The 2018 federal budget included a funding boost for science, health and humanities research, impacting universities across the Canada.
Announced Feb. 27, the Trudeau government is committing $3.8 billion over the next five years to fund a range of science programs.
Lisa Saksida, a professor and researcher at Western University, is confident that things are headed in the right direction.
“The need for more funding of fundamental scientific research is something that scientists across Canada have been voicing concerns about for some time,” Saksida said. “The government’s decision to invest shows that they listened and that they recognize the importance of fundamental scientific research both to innovation and the community more generally.”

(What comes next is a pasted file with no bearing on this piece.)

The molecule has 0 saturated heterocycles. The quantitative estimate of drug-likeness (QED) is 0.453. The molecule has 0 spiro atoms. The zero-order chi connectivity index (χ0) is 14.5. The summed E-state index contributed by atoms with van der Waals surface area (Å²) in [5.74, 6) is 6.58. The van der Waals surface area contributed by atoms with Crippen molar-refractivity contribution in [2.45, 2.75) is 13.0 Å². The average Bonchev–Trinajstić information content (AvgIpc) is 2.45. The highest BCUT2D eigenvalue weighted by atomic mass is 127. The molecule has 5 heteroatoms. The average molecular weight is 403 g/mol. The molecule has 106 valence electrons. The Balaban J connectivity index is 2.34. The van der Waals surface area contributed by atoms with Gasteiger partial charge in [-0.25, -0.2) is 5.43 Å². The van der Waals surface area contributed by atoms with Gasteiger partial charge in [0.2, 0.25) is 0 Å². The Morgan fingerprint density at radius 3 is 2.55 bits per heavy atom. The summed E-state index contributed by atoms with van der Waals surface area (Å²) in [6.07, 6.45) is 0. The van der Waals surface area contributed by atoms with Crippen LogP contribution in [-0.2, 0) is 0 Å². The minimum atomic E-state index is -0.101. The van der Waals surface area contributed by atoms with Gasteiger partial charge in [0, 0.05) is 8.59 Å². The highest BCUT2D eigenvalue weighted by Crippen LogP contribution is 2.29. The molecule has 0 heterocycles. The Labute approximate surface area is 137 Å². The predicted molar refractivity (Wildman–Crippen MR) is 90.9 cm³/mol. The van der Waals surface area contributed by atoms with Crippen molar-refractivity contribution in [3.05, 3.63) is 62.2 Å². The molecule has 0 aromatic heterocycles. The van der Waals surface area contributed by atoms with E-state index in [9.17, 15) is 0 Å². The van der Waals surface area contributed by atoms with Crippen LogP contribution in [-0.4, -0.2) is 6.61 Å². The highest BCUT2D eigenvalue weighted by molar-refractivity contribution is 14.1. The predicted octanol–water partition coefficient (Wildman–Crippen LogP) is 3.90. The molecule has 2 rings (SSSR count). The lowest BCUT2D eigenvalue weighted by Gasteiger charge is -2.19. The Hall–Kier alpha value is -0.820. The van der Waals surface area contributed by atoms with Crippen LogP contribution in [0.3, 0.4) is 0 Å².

A large part of the funding is earmarked for the Canadian Institutes of Health Research, the Natural Sciences and Engineering Research Council, and the Social Sciences and Humanities Research Council. These councils invest annually in Canadian universities.
The government will also invest in independent research. Annually, approximately 1,200 individual research grants are given out to members of the Western community.
“An important part of the budget is the emphasis on investigator-led work, where the science is driven by the scientists as opposed to special initiatives,” Saksida said.
The 2018 Liberal budget also places an emphasis on equity and diversity in the sciences.
Saksida said that this is a part of the Canadian government’s progressive attitude: encouraging the representation of women, indigenous peoples, members of visible minorities, people with disabilities and LGBTQ2+ members in scientific disciplines.
“At a time when funding for the sciences is under strain in most places in the world, it is heartening to see Canada being progressive in this area,” she said.